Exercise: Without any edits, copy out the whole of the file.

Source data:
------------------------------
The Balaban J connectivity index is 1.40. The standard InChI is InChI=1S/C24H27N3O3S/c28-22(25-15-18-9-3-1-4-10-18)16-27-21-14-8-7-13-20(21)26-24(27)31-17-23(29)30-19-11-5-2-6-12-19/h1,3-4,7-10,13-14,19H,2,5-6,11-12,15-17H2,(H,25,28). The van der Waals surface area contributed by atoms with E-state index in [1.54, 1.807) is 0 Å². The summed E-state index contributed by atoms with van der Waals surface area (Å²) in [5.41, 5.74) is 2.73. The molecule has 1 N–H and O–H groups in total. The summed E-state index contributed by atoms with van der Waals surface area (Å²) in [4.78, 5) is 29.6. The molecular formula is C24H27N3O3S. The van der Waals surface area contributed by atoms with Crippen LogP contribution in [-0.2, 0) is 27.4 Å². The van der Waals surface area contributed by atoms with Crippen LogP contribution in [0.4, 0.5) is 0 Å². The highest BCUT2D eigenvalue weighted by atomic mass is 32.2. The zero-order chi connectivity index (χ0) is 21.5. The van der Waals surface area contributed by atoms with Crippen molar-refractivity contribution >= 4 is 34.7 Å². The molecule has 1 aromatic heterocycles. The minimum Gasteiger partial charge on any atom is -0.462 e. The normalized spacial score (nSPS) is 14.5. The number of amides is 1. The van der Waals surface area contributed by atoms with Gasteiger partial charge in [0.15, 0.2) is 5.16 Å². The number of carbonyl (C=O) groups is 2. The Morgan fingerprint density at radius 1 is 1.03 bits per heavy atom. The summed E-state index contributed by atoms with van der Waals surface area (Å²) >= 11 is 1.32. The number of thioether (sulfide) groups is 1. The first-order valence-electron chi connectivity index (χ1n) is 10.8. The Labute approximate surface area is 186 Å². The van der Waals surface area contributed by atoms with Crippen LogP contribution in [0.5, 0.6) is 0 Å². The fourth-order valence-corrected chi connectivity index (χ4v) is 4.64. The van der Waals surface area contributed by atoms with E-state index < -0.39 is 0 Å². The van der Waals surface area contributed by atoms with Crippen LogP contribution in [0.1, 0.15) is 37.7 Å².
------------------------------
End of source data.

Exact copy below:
The Balaban J connectivity index is 1.40. The standard InChI is InChI=1S/C24H27N3O3S/c28-22(25-15-18-9-3-1-4-10-18)16-27-21-14-8-7-13-20(21)26-24(27)31-17-23(29)30-19-11-5-2-6-12-19/h1,3-4,7-10,13-14,19H,2,5-6,11-12,15-17H2,(H,25,28). The van der Waals surface area contributed by atoms with E-state index in [1.54, 1.807) is 0 Å². The summed E-state index contributed by atoms with van der Waals surface area (Å²) in [5.41, 5.74) is 2.73. The molecule has 1 N–H and O–H groups in total. The summed E-state index contributed by atoms with van der Waals surface area (Å²) in [4.78, 5) is 29.6. The molecular formula is C24H27N3O3S. The van der Waals surface area contributed by atoms with Crippen LogP contribution in [-0.2, 0) is 27.4 Å². The van der Waals surface area contributed by atoms with Crippen LogP contribution in [0.4, 0.5) is 0 Å². The highest BCUT2D eigenvalue weighted by atomic mass is 32.2. The zero-order chi connectivity index (χ0) is 21.5. The van der Waals surface area contributed by atoms with Crippen molar-refractivity contribution >= 4 is 34.7 Å². The molecule has 1 aromatic heterocycles. The minimum Gasteiger partial charge on any atom is -0.462 e. The normalized spacial score (nSPS) is 14.5. The number of amides is 1. The van der Waals surface area contributed by atoms with Gasteiger partial charge in [0.15, 0.2) is 5.16 Å². The number of carbonyl (C=O) groups is 2. The Morgan fingerprint density at radius 1 is 1.03 bits per heavy atom. The summed E-state index contributed by atoms with van der Waals surface area (Å²) >= 11 is 1.32. The number of thioether (sulfide) groups is 1. The first-order valence-electron chi connectivity index (χ1n) is 10.8. The Labute approximate surface area is 186 Å². The van der Waals surface area contributed by atoms with Crippen LogP contribution in [0.5, 0.6) is 0 Å². The fourth-order valence-corrected chi connectivity index (χ4v) is 4.64. The van der Waals surface area contributed by atoms with E-state index < -0.39 is 0 Å². The van der Waals surface area contributed by atoms with Crippen LogP contribution in [0.1, 0.15) is 37.7 Å².